The United Kingdom temporarily returns Ashanti treasures stolen during colonization to Ghana

 

The antiquities will be on display from May 1 at the Manhyia Palace Museum, Kumasi City to mark the one-year silver jubilee of Ghana’s King of Asante, Otumfuo Osei Tutu II.

Two British museums have returned 32 gold and silver objects looted from the Ashanti Kingdom more than 150 years ago to Ghana over a six-year period, according to the Ghanaian side that negotiated the loan. The rare items, which arrived in the country on Wednesday, April 17, were stolen from the court of the Asante (or Ashanti) king during the clashes that took place in the 19th century between the British and influential Asante people. Fifteen are from the British Museum and 17 from the Victoria & Albert Museum (V&A).

The return comes at a time when international pressure is mounting on European and American museums and institutions to return to African states art objects looted by former colonial powers such as Great Britain, France, Germany and Belgium.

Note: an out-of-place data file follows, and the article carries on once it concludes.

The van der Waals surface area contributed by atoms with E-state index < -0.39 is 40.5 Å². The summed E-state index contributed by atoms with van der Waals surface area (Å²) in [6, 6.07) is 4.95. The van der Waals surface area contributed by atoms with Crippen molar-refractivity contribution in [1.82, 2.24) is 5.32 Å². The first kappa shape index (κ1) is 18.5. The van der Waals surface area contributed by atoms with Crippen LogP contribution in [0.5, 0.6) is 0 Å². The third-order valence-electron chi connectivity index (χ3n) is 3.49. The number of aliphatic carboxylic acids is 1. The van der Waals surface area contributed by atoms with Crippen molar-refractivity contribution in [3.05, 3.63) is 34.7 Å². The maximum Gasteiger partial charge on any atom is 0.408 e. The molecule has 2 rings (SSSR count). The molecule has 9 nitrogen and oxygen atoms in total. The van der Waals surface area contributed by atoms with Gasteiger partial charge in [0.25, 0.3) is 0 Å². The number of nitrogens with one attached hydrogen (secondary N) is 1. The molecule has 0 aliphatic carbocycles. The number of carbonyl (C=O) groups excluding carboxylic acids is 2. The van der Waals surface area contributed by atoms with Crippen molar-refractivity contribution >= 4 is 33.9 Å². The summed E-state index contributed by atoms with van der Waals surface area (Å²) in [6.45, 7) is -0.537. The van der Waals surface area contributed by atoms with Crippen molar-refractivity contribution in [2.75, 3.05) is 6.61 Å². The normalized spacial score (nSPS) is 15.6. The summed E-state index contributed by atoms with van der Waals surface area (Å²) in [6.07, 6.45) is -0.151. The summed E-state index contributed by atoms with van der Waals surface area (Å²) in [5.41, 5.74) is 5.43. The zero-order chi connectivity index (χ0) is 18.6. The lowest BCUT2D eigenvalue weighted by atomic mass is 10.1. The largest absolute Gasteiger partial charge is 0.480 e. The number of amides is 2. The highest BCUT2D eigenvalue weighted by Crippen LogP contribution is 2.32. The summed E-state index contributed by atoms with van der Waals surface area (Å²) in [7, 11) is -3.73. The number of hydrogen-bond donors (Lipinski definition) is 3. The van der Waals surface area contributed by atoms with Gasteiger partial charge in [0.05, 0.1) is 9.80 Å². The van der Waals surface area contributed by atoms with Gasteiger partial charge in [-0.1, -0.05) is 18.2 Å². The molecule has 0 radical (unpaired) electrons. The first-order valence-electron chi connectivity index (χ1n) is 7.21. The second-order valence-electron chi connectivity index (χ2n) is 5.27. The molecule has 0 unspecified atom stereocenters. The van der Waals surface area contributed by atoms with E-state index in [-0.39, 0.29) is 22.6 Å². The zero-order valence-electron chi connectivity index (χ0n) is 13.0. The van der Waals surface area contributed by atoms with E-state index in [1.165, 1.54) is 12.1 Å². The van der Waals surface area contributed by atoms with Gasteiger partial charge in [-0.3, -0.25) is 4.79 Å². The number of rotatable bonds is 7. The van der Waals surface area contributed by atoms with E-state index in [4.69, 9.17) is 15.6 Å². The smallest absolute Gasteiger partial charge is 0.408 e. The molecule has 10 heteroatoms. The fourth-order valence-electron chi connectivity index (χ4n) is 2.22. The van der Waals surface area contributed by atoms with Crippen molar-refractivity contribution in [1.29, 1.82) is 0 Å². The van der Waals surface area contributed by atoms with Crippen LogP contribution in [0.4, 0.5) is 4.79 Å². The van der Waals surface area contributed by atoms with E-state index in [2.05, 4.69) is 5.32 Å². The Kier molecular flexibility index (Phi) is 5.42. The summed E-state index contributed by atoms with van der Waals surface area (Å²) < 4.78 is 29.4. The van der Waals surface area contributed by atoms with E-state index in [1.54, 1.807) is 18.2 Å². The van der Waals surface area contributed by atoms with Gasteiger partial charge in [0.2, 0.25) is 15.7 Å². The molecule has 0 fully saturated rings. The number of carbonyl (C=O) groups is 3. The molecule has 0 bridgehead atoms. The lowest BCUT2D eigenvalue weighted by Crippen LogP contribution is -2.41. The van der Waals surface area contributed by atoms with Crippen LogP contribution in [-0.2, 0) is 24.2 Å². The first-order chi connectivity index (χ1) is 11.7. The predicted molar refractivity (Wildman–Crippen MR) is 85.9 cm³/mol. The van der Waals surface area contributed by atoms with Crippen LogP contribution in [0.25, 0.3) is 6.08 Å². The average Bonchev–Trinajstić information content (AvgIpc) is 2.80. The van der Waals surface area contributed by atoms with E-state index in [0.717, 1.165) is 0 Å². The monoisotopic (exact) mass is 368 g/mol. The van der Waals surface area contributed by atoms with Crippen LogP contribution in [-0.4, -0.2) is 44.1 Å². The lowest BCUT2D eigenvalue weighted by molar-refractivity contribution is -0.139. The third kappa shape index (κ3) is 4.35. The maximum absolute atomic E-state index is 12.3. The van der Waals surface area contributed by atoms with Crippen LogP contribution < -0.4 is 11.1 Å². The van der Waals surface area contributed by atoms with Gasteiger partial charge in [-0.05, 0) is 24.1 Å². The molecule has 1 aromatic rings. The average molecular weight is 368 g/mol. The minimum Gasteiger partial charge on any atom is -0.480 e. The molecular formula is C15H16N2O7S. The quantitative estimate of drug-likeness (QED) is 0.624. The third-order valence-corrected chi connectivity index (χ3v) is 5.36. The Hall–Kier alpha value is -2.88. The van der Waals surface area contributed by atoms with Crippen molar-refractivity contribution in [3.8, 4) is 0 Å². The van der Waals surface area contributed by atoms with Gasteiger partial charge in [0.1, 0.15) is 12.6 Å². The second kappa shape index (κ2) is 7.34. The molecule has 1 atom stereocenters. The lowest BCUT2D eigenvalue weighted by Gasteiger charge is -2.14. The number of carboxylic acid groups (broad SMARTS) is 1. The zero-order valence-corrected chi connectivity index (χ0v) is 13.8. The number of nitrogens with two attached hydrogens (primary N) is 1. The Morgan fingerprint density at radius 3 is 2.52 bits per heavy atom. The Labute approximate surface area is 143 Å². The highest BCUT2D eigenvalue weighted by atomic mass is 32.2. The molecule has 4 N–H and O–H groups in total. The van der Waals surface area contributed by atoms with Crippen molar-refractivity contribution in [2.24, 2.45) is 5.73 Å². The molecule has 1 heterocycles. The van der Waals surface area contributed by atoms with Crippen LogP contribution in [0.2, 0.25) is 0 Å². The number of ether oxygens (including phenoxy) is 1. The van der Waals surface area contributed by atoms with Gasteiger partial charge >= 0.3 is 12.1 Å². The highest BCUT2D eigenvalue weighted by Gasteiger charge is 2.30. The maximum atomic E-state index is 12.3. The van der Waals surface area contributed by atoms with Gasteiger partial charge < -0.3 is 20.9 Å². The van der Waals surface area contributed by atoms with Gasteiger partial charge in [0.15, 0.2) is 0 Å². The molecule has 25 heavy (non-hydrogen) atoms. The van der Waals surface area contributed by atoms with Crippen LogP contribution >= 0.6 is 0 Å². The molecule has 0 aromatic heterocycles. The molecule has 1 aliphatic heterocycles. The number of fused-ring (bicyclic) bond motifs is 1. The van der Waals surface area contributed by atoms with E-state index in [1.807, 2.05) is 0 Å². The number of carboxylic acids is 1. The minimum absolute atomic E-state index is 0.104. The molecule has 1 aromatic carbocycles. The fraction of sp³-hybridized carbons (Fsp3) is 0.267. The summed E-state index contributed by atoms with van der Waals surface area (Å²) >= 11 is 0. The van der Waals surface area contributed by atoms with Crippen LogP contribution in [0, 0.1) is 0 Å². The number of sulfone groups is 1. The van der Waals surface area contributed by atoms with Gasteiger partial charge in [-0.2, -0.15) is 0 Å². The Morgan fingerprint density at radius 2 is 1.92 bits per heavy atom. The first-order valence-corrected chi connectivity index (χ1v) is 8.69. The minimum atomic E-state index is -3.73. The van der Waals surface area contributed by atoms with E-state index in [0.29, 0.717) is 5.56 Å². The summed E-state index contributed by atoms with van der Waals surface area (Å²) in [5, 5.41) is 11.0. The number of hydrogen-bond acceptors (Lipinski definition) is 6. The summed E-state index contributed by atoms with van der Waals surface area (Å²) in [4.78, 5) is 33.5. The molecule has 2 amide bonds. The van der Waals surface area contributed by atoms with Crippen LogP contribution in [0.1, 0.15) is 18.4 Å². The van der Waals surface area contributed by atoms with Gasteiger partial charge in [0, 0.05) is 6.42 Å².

According to the agreement, these antiquities, including gold and silver costumes associated with the Asante royal court, will be on display from May 1 at the Manhyia Palace Museum, Kumasi City, to mark the year-long Silver Jubilee celebrations of the Asante King, Otumfuo Osei Tutu II.

“A sense of pride”

Ivor Agyeman-Duah, the king’s adviser who negotiated the return of the items, explained that they were on loan to the palace for a maximum of six years. “These rare artefacts, which are of immense cultural and spiritual significance to the Ashanti nation, are here on loan for an initial period of three years, with the option of extending for a further three years.”an adviser told AFP by phone.“This is an important moment in our efforts to restore and preserve our heritage and builds a sense of pride and connection to our rich history.”added Ivor Agyeman-Duah.

In February, the Fowler Museum at the University of California permanently returned seven royal objects to King Otumfuo Osei Tutu II, which will be displayed alongside those on loan from two British museums.

Nigeria is also negotiating the return of thousands of metal objects dating from the 16th to 18th centuries, looted from the ancient kingdom of Benin and currently held by museums and art collectors in the United States and Europe. In 2021, France returned to Benin 26 objects and works of art stolen in 1892 by colonial forces during the sacking of Abomey.

 

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